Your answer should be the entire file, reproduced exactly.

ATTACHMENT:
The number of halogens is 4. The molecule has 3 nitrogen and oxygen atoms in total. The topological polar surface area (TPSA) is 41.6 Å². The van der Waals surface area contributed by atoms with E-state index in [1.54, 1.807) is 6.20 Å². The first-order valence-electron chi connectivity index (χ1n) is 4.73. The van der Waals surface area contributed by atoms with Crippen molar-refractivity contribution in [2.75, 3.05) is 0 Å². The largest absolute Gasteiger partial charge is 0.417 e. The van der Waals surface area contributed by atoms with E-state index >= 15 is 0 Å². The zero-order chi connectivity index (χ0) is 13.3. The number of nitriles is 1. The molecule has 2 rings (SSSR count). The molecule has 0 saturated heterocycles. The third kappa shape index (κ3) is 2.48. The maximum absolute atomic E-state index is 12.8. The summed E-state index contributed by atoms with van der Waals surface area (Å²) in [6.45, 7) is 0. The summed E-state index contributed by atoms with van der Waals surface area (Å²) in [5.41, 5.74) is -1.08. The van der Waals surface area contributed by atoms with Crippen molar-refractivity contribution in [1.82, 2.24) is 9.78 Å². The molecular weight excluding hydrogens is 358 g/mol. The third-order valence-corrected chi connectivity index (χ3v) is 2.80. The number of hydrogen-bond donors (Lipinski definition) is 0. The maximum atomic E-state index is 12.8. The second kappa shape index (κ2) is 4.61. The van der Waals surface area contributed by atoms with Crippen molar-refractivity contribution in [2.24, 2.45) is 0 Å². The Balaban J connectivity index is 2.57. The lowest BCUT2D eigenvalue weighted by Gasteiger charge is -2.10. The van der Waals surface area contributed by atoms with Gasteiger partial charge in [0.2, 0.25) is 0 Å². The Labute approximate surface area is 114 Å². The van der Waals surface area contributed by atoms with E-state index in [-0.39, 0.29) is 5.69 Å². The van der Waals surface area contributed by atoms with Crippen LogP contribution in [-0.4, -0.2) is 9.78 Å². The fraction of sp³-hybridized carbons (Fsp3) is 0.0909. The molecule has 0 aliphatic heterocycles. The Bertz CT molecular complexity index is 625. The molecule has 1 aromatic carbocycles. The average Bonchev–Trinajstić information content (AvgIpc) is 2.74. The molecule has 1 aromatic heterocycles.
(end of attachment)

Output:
The number of halogens is 4. The molecule has 3 nitrogen and oxygen atoms in total. The topological polar surface area (TPSA) is 41.6 Å². The van der Waals surface area contributed by atoms with E-state index in [1.54, 1.807) is 6.20 Å². The first-order valence-electron chi connectivity index (χ1n) is 4.73. The van der Waals surface area contributed by atoms with Crippen molar-refractivity contribution in [2.75, 3.05) is 0 Å². The largest absolute Gasteiger partial charge is 0.417 e. The van der Waals surface area contributed by atoms with E-state index >= 15 is 0 Å². The zero-order chi connectivity index (χ0) is 13.3. The number of nitriles is 1. The molecule has 2 rings (SSSR count). The molecule has 0 saturated heterocycles. The third kappa shape index (κ3) is 2.48. The maximum absolute atomic E-state index is 12.8. The summed E-state index contributed by atoms with van der Waals surface area (Å²) in [6.45, 7) is 0. The summed E-state index contributed by atoms with van der Waals surface area (Å²) in [5.41, 5.74) is -1.08. The van der Waals surface area contributed by atoms with Crippen molar-refractivity contribution in [1.82, 2.24) is 9.78 Å². The molecular weight excluding hydrogens is 358 g/mol. The third-order valence-corrected chi connectivity index (χ3v) is 2.80. The number of hydrogen-bond donors (Lipinski definition) is 0. The maximum atomic E-state index is 12.8. The second kappa shape index (κ2) is 4.61. The van der Waals surface area contributed by atoms with Crippen molar-refractivity contribution in [2.24, 2.45) is 0 Å². The Balaban J connectivity index is 2.57. The lowest BCUT2D eigenvalue weighted by Gasteiger charge is -2.10. The van der Waals surface area contributed by atoms with Gasteiger partial charge in [0.2, 0.25) is 0 Å². The Labute approximate surface area is 114 Å². The van der Waals surface area contributed by atoms with E-state index in [-0.39, 0.29) is 5.69 Å². The van der Waals surface area contributed by atoms with Crippen LogP contribution in [-0.4, -0.2) is 9.78 Å². The fraction of sp³-hybridized carbons (Fsp3) is 0.0909. The molecule has 0 aliphatic heterocycles. The Bertz CT molecular complexity index is 625. The molecule has 1 aromatic carbocycles. The average Bonchev–Trinajstić information content (AvgIpc) is 2.74. The molecule has 1 aromatic heterocycles.